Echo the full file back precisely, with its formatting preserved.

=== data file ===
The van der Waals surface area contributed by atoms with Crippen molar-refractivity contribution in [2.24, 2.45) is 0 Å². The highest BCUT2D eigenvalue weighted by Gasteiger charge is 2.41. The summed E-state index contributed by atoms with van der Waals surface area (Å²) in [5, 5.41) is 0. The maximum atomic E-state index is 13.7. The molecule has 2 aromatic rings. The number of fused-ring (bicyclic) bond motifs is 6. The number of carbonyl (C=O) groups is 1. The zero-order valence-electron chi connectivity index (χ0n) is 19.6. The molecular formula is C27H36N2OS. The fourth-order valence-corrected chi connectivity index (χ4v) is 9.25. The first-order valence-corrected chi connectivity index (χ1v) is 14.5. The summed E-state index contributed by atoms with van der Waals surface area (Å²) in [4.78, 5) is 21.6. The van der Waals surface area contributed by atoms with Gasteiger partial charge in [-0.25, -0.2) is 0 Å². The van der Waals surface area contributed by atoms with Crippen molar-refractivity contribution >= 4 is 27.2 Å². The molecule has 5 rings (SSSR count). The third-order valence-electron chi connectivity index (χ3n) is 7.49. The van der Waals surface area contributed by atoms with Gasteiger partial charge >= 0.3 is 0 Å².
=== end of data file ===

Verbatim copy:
The van der Waals surface area contributed by atoms with Crippen molar-refractivity contribution in [2.24, 2.45) is 0 Å². The highest BCUT2D eigenvalue weighted by Gasteiger charge is 2.41. The summed E-state index contributed by atoms with van der Waals surface area (Å²) in [5, 5.41) is 0. The maximum atomic E-state index is 13.7. The molecule has 2 aromatic rings. The number of fused-ring (bicyclic) bond motifs is 6. The number of carbonyl (C=O) groups is 1. The zero-order valence-electron chi connectivity index (χ0n) is 19.6. The molecular formula is C27H36N2OS. The fourth-order valence-corrected chi connectivity index (χ4v) is 9.25. The first-order valence-corrected chi connectivity index (χ1v) is 14.5. The summed E-state index contributed by atoms with van der Waals surface area (Å²) in [4.78, 5) is 21.6. The van der Waals surface area contributed by atoms with Gasteiger partial charge in [-0.25, -0.2) is 0 Å². The van der Waals surface area contributed by atoms with Crippen molar-refractivity contribution >= 4 is 27.2 Å². The molecule has 5 rings (SSSR count). The third-order valence-electron chi connectivity index (χ3n) is 7.49. The van der Waals surface area contributed by atoms with Gasteiger partial charge >= 0.3 is 0 Å².